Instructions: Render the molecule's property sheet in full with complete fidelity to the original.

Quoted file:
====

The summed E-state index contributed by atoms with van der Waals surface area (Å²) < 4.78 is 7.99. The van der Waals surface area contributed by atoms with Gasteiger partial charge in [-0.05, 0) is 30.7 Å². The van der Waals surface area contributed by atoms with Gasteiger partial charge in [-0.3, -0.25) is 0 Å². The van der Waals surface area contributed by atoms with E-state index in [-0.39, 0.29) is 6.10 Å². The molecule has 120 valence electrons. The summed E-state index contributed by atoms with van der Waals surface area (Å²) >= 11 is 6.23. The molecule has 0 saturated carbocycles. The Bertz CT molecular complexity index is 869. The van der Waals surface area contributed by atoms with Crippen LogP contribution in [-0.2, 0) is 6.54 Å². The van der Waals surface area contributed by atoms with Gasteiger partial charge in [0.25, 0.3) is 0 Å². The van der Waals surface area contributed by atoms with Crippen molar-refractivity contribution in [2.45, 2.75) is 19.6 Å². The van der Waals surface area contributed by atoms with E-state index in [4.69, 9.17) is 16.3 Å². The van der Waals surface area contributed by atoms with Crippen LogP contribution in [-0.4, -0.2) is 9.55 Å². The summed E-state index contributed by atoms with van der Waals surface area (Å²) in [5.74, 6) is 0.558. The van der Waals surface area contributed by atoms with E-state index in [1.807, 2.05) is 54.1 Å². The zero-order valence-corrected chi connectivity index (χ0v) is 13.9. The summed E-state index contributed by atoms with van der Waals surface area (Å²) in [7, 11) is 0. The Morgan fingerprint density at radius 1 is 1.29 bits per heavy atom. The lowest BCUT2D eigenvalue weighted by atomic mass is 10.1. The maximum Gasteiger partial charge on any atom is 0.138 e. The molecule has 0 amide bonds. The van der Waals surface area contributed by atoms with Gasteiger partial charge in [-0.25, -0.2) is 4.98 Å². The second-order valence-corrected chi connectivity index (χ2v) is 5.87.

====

The summed E-state index contributed by atoms with van der Waals surface area (Å²) < 4.78 is 7.99. The van der Waals surface area contributed by atoms with Gasteiger partial charge in [-0.05, 0) is 30.7 Å². The van der Waals surface area contributed by atoms with Gasteiger partial charge in [-0.3, -0.25) is 0 Å². The van der Waals surface area contributed by atoms with E-state index in [-0.39, 0.29) is 6.10 Å². The molecule has 120 valence electrons. The summed E-state index contributed by atoms with van der Waals surface area (Å²) >= 11 is 6.23. The molecule has 0 saturated carbocycles. The Bertz CT molecular complexity index is 869. The van der Waals surface area contributed by atoms with Crippen LogP contribution in [-0.2, 0) is 6.54 Å². The van der Waals surface area contributed by atoms with Gasteiger partial charge in [0.25, 0.3) is 0 Å². The van der Waals surface area contributed by atoms with Crippen molar-refractivity contribution in [2.45, 2.75) is 19.6 Å². The van der Waals surface area contributed by atoms with E-state index in [4.69, 9.17) is 16.3 Å². The van der Waals surface area contributed by atoms with Crippen LogP contribution in [-0.4, -0.2) is 9.55 Å². The summed E-state index contributed by atoms with van der Waals surface area (Å²) in [5.74, 6) is 0.558. The van der Waals surface area contributed by atoms with E-state index in [1.807, 2.05) is 54.1 Å². The zero-order valence-corrected chi connectivity index (χ0v) is 13.9. The summed E-state index contributed by atoms with van der Waals surface area (Å²) in [7, 11) is 0. The Morgan fingerprint density at radius 1 is 1.29 bits per heavy atom. The lowest BCUT2D eigenvalue weighted by atomic mass is 10.1. The maximum Gasteiger partial charge on any atom is 0.138 e. The molecule has 0 amide bonds. The van der Waals surface area contributed by atoms with Gasteiger partial charge in [-0.25, -0.2) is 4.98 Å². The second-order valence-corrected chi connectivity index (χ2v) is 5.87.